Looking for some advice before making a mistake. - page 7

Okay to start this discussion I would like to first explain and introduce myself. I'm a 22 year old male Firefighter who has been on the job for about a year and a half now. As everyone probably... Read More

  1. by   Extra Pickles
    Quote from italianlifter
    Hello Extra Pickles,
    Thank you for responding to my poster and I would like to first off by saying that yes if anyone would to read my username then they would assume exactly what you are assuming but that goes back to the old saying "Never Judge a book by its cover." I understand that my name does not indicate nursing by any means but no offense your name in my view does not as well but I am not judging you cause by your post you seem like a very well educated individual.
    Very good point about the name thing! what I meant was that usually when someone comes here to ask about whether they should be a nurse or a PA or something else they choose a userID that is more keeping with that theme, something that says Nurse On The Brain lol. It's pretty common to see Aspiring Nurse or Future Medical Person in some way in their name and you chose something entirely unrelated, that's all I was saying. It just occurred to me that the First and Foremost thing on your brain was weightlifting and not nursing. LOL Yes Extra Pickles is definitely not Nursey sounding but in my defense I have been a nurse for so long it seems Old Hat and I don't trumpet it in my name like so many do! I wish you good luck in figuring all this out, it's a lot to consider.
  2. by   Kooky Korky
    Quote from ItsThatJenGirl
    Paramedics aren't firefighters around here. They may be housed in a fire station, but they don't run into fires.

    You don't want to work long shifts because you don't want your job to cut into your workouts. You don't like bathing or pee. You're worried about debt.

    Have you even looked into what nursing school costs? What being a nurse entails? What nursing schedules in your area even look like? The demand for nurses? Scope of practice?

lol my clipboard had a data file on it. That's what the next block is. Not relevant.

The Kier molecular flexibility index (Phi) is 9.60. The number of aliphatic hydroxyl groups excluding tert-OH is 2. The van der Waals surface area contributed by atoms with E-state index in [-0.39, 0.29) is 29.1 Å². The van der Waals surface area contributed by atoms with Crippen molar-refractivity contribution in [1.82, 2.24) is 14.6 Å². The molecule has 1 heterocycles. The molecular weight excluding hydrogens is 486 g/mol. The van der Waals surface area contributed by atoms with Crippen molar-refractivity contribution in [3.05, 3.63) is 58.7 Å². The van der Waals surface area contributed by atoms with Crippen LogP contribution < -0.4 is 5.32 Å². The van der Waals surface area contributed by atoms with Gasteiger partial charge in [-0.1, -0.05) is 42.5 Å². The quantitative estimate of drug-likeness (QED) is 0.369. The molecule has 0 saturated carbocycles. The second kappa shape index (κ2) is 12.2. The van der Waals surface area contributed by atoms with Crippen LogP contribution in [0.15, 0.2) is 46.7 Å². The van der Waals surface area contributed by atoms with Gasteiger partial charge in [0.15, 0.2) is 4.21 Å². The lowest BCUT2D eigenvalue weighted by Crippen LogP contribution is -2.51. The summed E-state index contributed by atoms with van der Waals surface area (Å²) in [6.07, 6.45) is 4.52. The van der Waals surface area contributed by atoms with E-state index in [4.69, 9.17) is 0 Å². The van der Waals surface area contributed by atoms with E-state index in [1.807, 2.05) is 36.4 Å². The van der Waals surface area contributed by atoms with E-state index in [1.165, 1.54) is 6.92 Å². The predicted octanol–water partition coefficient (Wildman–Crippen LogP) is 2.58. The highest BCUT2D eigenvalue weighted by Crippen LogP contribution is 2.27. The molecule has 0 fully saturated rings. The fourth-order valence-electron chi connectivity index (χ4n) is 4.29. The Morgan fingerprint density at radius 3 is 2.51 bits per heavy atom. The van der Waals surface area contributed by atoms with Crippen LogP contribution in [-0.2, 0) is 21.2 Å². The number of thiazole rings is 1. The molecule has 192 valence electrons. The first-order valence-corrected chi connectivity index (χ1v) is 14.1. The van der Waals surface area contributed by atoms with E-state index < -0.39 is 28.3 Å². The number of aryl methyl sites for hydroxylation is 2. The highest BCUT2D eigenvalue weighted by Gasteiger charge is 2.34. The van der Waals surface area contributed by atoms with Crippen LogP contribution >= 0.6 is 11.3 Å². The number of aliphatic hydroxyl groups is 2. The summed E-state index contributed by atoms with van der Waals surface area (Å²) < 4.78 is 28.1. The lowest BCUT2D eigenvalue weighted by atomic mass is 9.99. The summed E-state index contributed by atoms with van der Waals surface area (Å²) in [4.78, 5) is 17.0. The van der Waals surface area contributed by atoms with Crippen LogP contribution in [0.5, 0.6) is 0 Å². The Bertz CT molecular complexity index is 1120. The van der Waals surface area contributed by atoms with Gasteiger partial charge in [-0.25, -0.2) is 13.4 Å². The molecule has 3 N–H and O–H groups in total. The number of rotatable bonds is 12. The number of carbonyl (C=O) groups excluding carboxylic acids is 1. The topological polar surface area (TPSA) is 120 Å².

You want a rewarding career, that pays well and meets your (slightly ridiculous) standards, that has a cheap degree. And you want people on the internet, that don't know you at all to tell you what to do.

    Good luck with all that.
    He sounds like a decent young man who just is trying to explore the world of work and make a good decision.

    Why put him down like this? If he had all the answers, he wouldn't have come here.
  3. by   Kooky Korky
    Quote from italianlifter
    Hello Studentnurse365,
    Thank you for your post and giving me your advice which is greatly appreciated. I would like to first say to everyone that has recently posted something, my intentions when I first started this thread was to just get an idea of what would be my best option while receiving great advice for experienced medical personal. Felt at the beginning that it started off bad but then eventually everything calmed down and everyone was giving great advice and working with me which I felt was heartwarming and honestly I received more then I should of and I cant begin to thank everyone here. Just recently there have been a couple post that just seemed unnecessary due to that fact that it started to turn into an argument with people on this thread and honestly I don't want it to come down to that and would like everyone to try and get along and I don't wanna sound rude when I say this but if you can't post anything nice then you do not have to post anything in the first place. I understand everyone means well and wanna give there advice but all I ask is that when you do be mature about it cause not everyone will agree with each other, thats why this thread was made to listen to everyones opinions.

    Now that I said all that I would like to respond, firstly the ADN route might be the cheapest route and I can totally understand your advice and what you are coming from but I would also like to mention that if I do decide to go the PA route which sounds more along the lines of my career field I might as well just get my Bachelors and hopefully get into a PA school even though it is very competitive. The only thing I am concerned about with the PA school is not getting in and then kinda feeling lost at that point. I'm not saying that NP is a lot easier or a better route by any means but what I am going to say is at least when I become a BSN and decide to to become a NP, I can at least get into the school and have a chance of passing the school. Its hard to choose between the two careers though and what is truly stressing me out is the new semester for school starts in October and I have a little less then a month to make my decision so I can start to sign up for school. I understand Im the only one who can make my own decision and no one else can but thats why I started this thread, just to hear everyones advice. Worse case scenario I can always join the military after I receive my degree but we will see.
    The military would likely give you an opportunity to be in great physical condition, exercise, travel, meet lots of interesting people all over the country or world, and get into a career you really enjoy, plus there are good benefits for military members who do their 20 years. Please seriously explore the different branches - Army, Navy, Air Force, Marines, Coast Guard, and so on.